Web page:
New Study Connects Daily Consumption of Diet Soda with Heart Attack and Stroke Danger
This is a message not only for African Americans, but all Americans.
I stopped drinking soda pop on a daily basis some six years ago. I read a few studies that soda pop was loaded with sodium (salt) and contained other weird stuff that I didn’t want to encourage to rot my insides, and that did it. (On top of it, I also saw Super Size Me.) I am lucky to drink soda once a week these days. Once in a while, I have Vitamin Water. I like iced teas, lemonades, fruit juices, water that’s been purified with a Brita or Culligan pitcher and chilled in a refrigerator. (Yes, I am not mucking up the environment by quaffing bottled water.) Sometimes I make the fruit juices even more watery, especially if I am eating late in the evening after work, like 9 p.m. Why? Because I don’t want to have heartburn during the night, and have to pop a couple of Tums.
Getting back to soda pop: I used to drink a lot of it. (The thing that would horrify me was seeing toddlers being given soda pop to suck on in baby bottles or sippy cups as if it was milk.) I’m sure a lot of people still use soda pop as a substitute for drinking water, and that’s what I did. I drank quarts of it, not knowing that I was infinitely more dehydrated than if I had drunk a quart of water instead. It’s amazing how much people hate to drink water; water has to have some kind of fruit or sweet taste before they would bother to drink it. Hence the popularity of Vitamin Water, or drinks like it. I spritz a little lemon in my water at times, with half a packet of fake sugar, and it works. In the bad old days, I told myself that I wouldn’t feel so bloated in the working afternoons after I drank pop, whether it was with a McDonald’s fast food burger or with Chinese food. And it was usually diet pop. It was Diet Dr. Pepper, or Diet Mountain Dew, or a Diet Pepsi or Diet Cream Soda. I may be eating junk food, but I was drinking a diet cola, at least.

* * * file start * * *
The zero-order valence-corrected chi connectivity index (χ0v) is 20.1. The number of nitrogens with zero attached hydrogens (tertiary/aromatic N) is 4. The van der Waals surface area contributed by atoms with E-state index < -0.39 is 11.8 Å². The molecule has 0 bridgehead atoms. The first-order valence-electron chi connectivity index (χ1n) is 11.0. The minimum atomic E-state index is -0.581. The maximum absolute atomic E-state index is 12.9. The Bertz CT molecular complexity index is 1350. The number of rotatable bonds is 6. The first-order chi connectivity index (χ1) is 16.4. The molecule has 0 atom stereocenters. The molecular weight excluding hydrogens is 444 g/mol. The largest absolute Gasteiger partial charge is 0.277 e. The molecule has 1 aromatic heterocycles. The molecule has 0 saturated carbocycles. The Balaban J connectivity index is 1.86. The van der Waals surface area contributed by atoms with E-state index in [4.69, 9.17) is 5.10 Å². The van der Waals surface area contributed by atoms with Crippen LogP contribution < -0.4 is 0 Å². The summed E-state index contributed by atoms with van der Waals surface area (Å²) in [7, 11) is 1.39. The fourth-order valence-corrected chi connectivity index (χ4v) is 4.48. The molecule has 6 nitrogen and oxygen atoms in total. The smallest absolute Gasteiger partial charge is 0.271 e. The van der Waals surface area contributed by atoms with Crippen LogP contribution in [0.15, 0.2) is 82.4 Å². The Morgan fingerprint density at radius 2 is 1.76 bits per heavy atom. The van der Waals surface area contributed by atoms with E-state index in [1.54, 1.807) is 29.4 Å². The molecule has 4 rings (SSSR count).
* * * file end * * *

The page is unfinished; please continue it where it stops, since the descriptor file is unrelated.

See how one can brainwash themselves? And I was hip to eating right and correctly, but eating junk was my favorite, secret easy way out, especially when I didn’t feel like cooking for myself. And if you are working two or three jobs, you don’t always feel creative about cooking for you. You want someone else to do it for you. Cooking for yourself is actually like a ceremony, a personal celebration of what you like about food. That you would love yourself enough to put good food in you. I didn’t want to take the time to think about me. I just wanted food, period.
And so many people don’t even like healthy foods, foods that would do them good. A woman in Montana admitted to me several years ago that she would rather eat a certain junk food on a daily basis rather than submit to eating healthier food that would save her life. She just didn’t like it; the junk food gave her lots of pleasure, but not nourishment. She would go miles for it, and since it was Montana, it was fairly easy to go a long way for a little something. The First Lady has her work cut out for her.